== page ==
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Number of Pages: 328
Vendor: Abingdon Press
Publication Date: 2010
Dimensions: 9.00 X 6.00 (inches)
Availability: In Stock
Series: Abingdon Commentaries
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The Abingdon Old Testament Commentaries provide compact, critical commentaries on the books of the Old Testament for the use of theological students and pastors. The commentaries are also useful for upper-level college or university students and for those responsible for teaching in congregational settings. In addition to providing basic information and insights into the Old Testament writings, these commentaries exemplify the tasks and procedures of careful interpretation, to assist students of the Old Testament in coming to an informed and critical engagement with the biblical texts themselves.
From the book, "The effects of the Judean refugees' trauma would be far reaching. Certainly an individual named Ezekiel might have experienced persistent reactions to trauma for the length of time covered by the book. Moreover, the experience and effects of exile were not limited to Ezekiel, nor even to his generation. The book's existence attests that others in the exilic community, and beyond, found their experiences reflected in its words."
Associate Professor of Old Testament, Earlham School of Religion, Richmond, IN 47374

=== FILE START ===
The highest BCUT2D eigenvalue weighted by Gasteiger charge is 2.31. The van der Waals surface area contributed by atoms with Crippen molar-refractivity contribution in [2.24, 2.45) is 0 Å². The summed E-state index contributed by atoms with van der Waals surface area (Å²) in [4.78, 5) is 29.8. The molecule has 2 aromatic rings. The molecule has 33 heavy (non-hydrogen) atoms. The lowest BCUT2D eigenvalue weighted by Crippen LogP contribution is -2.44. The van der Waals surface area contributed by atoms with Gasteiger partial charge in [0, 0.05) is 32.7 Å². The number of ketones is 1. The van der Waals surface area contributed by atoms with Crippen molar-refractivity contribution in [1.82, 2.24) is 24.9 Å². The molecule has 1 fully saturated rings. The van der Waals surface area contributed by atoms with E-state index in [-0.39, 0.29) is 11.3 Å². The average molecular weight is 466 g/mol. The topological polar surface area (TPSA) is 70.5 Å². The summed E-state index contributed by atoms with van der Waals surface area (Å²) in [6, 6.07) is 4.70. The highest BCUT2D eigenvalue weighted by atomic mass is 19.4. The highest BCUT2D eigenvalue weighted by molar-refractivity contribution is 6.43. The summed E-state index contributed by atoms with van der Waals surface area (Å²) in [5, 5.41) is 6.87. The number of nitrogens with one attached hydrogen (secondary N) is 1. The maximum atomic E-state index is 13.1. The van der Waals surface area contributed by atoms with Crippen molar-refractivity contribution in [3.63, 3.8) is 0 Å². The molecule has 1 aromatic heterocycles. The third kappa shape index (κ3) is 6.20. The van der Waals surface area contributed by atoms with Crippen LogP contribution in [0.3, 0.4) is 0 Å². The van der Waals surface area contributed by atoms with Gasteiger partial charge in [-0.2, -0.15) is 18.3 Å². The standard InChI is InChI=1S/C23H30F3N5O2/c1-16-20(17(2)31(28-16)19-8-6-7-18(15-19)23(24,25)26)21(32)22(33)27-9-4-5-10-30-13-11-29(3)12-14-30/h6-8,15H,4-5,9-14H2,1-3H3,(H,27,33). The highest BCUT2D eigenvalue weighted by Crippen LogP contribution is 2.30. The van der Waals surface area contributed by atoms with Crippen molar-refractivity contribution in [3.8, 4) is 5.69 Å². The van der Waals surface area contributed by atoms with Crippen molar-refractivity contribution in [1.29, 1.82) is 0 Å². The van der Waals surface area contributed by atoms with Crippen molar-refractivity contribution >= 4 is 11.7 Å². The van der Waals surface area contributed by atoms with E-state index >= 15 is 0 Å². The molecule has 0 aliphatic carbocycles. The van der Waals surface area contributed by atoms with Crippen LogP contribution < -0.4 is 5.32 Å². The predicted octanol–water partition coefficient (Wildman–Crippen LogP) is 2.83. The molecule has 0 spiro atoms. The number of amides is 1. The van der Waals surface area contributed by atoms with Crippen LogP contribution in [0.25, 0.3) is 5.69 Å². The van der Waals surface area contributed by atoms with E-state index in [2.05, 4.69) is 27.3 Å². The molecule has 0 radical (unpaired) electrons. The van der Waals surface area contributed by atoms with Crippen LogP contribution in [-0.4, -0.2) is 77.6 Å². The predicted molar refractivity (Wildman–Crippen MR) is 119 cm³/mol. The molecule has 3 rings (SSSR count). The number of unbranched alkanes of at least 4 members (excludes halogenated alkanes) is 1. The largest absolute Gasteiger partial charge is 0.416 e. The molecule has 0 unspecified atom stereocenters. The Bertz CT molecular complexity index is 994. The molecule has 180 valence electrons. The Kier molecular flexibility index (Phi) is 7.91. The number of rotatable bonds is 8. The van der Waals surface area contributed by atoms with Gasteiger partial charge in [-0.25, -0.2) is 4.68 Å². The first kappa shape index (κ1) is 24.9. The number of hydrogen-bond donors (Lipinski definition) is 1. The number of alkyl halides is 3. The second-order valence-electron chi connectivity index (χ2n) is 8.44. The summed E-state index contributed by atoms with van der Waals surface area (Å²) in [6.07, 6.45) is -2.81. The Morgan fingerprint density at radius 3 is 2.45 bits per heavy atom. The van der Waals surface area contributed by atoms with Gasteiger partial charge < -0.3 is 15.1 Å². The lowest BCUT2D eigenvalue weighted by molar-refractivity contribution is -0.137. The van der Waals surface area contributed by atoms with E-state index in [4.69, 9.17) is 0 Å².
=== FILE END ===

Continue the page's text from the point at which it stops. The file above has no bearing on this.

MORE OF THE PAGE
Lisa WRichmond, INAge: 45-54Gender: female5 Stars Out Of 5August 29, 2011Lisa WRichmond, INAge: 45-54Gender: femaleQuality: 5Value: 5Meets Expectations: 5Author Nancy R. Bowen draws from a myriad of sources within biblical scholarship as well as from other disciplines to inform students of Ezekiel. Marrying scholarship and interpretation, her conviction and humor compels the reader to remain plugged into her strategy. The treasure Bowen uncovers is Ezekiel's continued relevancyâ€”a book for our time. For the pastor or student, this book should be taken off the shelf and read.
Historically, most commentators have referred to the book of Ezekiel as deeply disturbing. Dr. Bowen considers the experience of Israel's national trauma of exile and deportation as a possible explanation and connects the book of Ezekiel to current trauma theories. In every age there have been wars, massacres, and refugeesâ€”people displaced. Our world suffers with such injustices and trauma, and Bowen weaves together ancient and modern worlds. Applying insights from the voices of those traumatized to concerns of today is part of Bowen's intentional process to unite Ezekiel's world with ours. She does not ignore the disturbing aspects of the text, so the theological and social questions she poses throughout Ezekiel are worth a few thoughtful conversations.
As does each commentary in this series, the book is divided into larger sections instead of a verse-by-verse analysis. Each section includes literary and exegetical analysis where those who want to know the details will find new insights. The real meat of this commentary is in the theological and ethical analysis, which provokes profound questions and shakes protected paradigms. This is a slap-in-your-face kind of book that will wake you up to the issues of today. You will no longer be able to read or hear about traumas in this world and not think of this book.
Dr. Bowen's Ezekiel succeeds as a commentary in its most intended form. It magnifies biblical times and thought through a current lens, which makes the conclusions all the more real. Readers would be advised to set their tea to steep, snuggle into a comfy chair, and journal the inspiration that companions the reading. You will not be disappointed.